But millions of Britons already have interest-only mortgages, many of which run alongside investment plans such as ISAs or endowments. If you are among them, read on for what the dwindling market means for you...
What is an interest-only mortgage?
With an interest-only mortgage, you only pay off the interest on a loan, not the capital.
At the end of the mortgage term, you therefore need to find a way to pay off the capital.
Most people use an investment vehicle such as an endowment or ISA to build up the funds to repay the capital.
In an ideal world, the investment vehicle performs well enough to clear the outstanding debt at the end of the term.
However, there are no guarantees - and many homeowners fail to invest enough to pay off the capital anyway.
According to property data analyst Xit2, more than a million interest-only mortgages due for repayment in the next eight years have no specified repayment plan. How many people have interest-only mortgages?
A recent report from rating agency Moody's indicates that more than half of all outstanding mortgages on homes in the south of England are based on interest-only terms.
In the north, on the other hand, around a third of home loans are structured this way.
As lenders stop offering interest-only mortgages, these people therefore face being locked into a deal or having to pay over the odds when their current deal expires.
Which lenders have stopped offering interest-only deals?
Newcastle Building Society announced its decision to stop offering interest-only mortgages just a couple of weeks ago.
Earlier in 2012, RBS, NatWest and Coventry Building Society all also pulled out of the interest-only mortgage market altogether, as did the UK's biggest building society, Nationwide. Is this is the end for interest-only deals?
However, the Financial Services Authority's recently-published Mortgage Market Review (MMR) states that the UK mortgage market still needs interest-only deals.
Some lenders will almost certainly continue to offer interest-only mortgages as a result. However, anyone wanting an interest-only deal is likely to have to jump through hoops due to stricter qualification criteria.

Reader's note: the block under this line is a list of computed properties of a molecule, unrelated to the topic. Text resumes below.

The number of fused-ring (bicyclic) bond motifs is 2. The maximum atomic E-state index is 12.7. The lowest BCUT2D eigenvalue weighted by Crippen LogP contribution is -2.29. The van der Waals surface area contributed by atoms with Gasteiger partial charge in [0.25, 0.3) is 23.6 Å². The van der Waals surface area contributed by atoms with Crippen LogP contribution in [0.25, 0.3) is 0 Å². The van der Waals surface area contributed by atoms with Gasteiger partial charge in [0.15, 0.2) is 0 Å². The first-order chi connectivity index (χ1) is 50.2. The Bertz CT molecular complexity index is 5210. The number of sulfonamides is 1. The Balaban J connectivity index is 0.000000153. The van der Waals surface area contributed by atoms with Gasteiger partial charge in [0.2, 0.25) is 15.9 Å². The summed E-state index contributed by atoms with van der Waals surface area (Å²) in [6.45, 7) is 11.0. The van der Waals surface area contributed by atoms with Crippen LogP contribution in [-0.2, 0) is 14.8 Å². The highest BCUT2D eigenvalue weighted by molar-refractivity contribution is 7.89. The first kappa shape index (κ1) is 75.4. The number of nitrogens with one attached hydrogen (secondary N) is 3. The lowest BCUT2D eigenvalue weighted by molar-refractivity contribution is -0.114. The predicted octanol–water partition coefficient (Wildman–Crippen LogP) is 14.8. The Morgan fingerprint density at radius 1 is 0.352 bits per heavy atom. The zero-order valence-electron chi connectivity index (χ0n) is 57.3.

Under FSA regulations due to come into force in April 2014, lenders will have to put borrowers' repayment plans under greater scrutiny.
And many of the lenders planning to continue offering interest-only deals have already started tightening up their policies.
Barclays' lending arm, The Woolwich, for example, now only accepts applications supported by a repayment vehicle that has been in place for at least 12 months. It also imposes a minimum loan size of £300,000.
And the screws are set to be tightened further too. As from January 14 this year, if a customer is intending to use the sale of a property as their repayment vehicle alongside an interest-only deal, the minimum deposit requirement will be 50% opposed to the previous 44%.
Santander also recently raised the minimum deposit for interest-only loans from 25% of the property value to 50%. My lender has stopped offering interest-only mortgages. What does this mean for me?
Homeowners with an interest-only deal cannot have the terms and conditions of their existing mortgages changed - even if their lender decides to stop offering interest-only loans.
However, if there are no interest-only deals to switch to when their current deal comes to an end, they could be forced onto the lender's standard variable rate (SVR).
And that could prove a lot more expensive - especially when compared to the best repayment mortgage rates available.
It is estimated that around 4.4million people - or 39% of the mortgage market - are currently paying an average SVR of 4.86%.
Those on repayment mortgages, however, can switch to top deals such as HSBC's two-year fix at 1.99% with a £1,999 fee - as long as they have a deposit or equity of at least 40%. Should I switch my interest-only mortgage to a repayment deal?
You should be able to port your interest-only mortgage to a new home providing you can demonstrate that you can afford the repayments and the new property provides adequate security for the loan.
However, if you want to up the amount borrowed, you will probably have to switch to a repayment mortgage.
The good news is that, while repayment mortgage payments are higher, you should qualify for lower interest rates by making the switch - reducing the impact on your monthly outgoings.
What is right for you will depend on your individual circumstances, such as how much you owe, how much your home is worth and the terms of your repayment plan.
So do your sums and, if you need help, contact independent mortgage broker London & Country on 0844 209 8725 for some free advice. I do not have the funds to clear the capital at the end of my mortgage deal. What should I do?
You may have to sell your home to repay the capital debt on your interest-only mortgage if you have failed to invest enough, or your investments have failed to perform well enough, to clear it otherwise.
And if the value of your home has fallen since you took the mortgage out, you could find that even selling up will not clear your debt.
The message for anyone aware that their investments will probably not be sufficient to cover the capital repayment is therefore to maximise them by taking action sooner rather than later.
Again, London & Country can offer free, independent advice on the best way to do this.
Please note: Any rates or deals mentioned in this article were available at the time of writing. Click on a highlighted product and apply direct.
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